Objectives: To assess the effects of intravenous magnesium on converting acute onset atrial fibrillation to sinus rhythm, reducing ventricular response and risk of bradycardia.
Design and data sources: Randomised controlled trials evaluating intravenous magnesium to treat acute onset atrial fibrillation from MEDLINE (1966 to 2006), EMBASE (1990 to 2006) and Cochrane Controlled Trials Register without language restrictions.
Review methods: Two researchers independently performed the literature search and data extraction.
Results: 10 randomised controlled trials, including a total of 515 patients with acute onset atrial fibrillation, were considered. Intravenous magnesium was not effective in converting acute onset atrial fibrillation to sinus rhythm when compared to placebo or an alternative antiarrhythmic drug. When compared to placebo, adding intravenous magnesium to digoxin increased the proportion of patients with a ventricular response <100 beats/min (58.8% vs 32.6%; OR 3.2, 95% CI 1.93 to 5.42; p<0.001). When compared to calcium antagonists or amiodarone, intravenous magnesium was less effective in reducing the ventricular response (21.4% vs 58.5%; OR 0.19, 95% CI 0.09 to 0.44; p<0.001) but also less likely to induce significant bradycardia or atrioventricular block (0% vs 9.2%; OR 0.13, 95% CI 0.02 to 0.76; p = 0.02). The use of intravenous magnesium was associated with transient minor symptoms of flushing, tingling and dizziness in about 17% of the patients (OR 14.5, 95% CI 3.7 to 56.7; p<0.001).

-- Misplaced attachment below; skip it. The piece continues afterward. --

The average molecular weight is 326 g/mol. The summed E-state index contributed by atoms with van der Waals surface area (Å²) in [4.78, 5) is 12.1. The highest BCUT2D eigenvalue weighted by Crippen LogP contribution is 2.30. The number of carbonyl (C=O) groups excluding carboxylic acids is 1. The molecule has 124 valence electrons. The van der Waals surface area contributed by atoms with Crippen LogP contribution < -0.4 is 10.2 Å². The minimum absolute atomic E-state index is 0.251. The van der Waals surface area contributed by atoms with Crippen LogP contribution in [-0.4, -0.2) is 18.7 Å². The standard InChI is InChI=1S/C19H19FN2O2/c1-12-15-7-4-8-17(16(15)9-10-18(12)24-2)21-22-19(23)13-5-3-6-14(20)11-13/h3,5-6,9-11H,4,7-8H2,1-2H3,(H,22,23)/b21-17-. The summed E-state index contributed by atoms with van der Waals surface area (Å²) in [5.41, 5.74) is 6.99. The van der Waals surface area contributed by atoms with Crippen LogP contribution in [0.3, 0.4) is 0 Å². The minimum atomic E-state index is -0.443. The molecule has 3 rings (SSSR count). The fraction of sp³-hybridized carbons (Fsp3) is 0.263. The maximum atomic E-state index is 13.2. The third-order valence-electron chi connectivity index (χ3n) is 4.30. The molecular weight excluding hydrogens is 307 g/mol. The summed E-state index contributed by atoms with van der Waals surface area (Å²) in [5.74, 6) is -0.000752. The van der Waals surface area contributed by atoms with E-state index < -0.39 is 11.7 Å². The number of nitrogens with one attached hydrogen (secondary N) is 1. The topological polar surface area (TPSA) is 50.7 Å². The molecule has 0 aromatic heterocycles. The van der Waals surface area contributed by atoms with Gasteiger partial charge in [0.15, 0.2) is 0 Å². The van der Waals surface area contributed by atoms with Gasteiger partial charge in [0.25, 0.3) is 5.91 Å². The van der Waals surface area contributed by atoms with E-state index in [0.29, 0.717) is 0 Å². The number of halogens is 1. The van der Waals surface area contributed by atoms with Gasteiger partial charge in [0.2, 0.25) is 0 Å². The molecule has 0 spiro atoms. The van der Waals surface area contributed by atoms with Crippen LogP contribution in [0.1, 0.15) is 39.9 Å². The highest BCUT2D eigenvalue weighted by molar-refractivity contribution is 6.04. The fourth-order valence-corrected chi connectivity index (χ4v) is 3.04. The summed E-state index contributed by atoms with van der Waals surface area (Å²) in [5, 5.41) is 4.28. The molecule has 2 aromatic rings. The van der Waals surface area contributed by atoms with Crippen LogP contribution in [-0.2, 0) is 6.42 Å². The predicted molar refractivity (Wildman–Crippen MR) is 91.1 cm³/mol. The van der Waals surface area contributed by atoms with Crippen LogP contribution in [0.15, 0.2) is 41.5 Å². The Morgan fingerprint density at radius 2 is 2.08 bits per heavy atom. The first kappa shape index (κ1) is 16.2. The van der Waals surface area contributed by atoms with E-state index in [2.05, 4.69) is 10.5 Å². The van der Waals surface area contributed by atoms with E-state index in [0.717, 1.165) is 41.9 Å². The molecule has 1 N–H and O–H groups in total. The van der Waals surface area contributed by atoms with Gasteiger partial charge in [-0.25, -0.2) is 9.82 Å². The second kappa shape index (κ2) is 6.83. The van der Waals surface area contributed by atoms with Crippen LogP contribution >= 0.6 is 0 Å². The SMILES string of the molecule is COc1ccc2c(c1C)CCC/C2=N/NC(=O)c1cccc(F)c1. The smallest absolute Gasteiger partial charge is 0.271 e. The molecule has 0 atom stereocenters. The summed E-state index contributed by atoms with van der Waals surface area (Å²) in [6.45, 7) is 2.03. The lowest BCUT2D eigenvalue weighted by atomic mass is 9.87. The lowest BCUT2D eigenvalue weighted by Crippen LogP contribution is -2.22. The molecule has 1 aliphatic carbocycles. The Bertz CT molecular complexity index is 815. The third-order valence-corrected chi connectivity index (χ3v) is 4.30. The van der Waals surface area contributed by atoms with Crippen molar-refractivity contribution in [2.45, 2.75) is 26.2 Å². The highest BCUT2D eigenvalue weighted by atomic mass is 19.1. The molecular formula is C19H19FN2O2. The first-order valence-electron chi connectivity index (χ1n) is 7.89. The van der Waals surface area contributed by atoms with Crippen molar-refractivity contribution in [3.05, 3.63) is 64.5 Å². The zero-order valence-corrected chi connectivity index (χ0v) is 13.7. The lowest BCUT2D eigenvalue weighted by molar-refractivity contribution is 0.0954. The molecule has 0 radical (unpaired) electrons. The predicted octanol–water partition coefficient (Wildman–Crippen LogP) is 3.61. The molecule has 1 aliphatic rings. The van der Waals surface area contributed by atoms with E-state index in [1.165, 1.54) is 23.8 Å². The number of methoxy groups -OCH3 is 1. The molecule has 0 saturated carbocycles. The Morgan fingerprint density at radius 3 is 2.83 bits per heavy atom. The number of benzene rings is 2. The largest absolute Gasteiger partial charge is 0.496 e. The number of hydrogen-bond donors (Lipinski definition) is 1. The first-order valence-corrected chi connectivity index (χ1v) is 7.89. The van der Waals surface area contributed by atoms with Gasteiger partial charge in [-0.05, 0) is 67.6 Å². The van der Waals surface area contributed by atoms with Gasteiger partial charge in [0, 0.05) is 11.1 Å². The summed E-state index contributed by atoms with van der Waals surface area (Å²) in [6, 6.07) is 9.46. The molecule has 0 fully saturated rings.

Conclusions: Adding intravenous magnesium to digoxin reduces fast ventricular response in acute onset atrial fibrillation. The effect of intravenous magnesium on the ventricular rate and its cardiovascular side effects are less significant than other calcium antagonists or amiodarone. Intravenous magnesium can be considered as a safe adjunct to digoxin in controlling the ventricular response in atrial fibrillation.
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Funding: No financial support was received for this study from pharmaceutical companies or other private companies in the form of grants and awards. This study was solely funded by the Department of Intensive Care, Royal Perth Hospital.
Competing interests: None.
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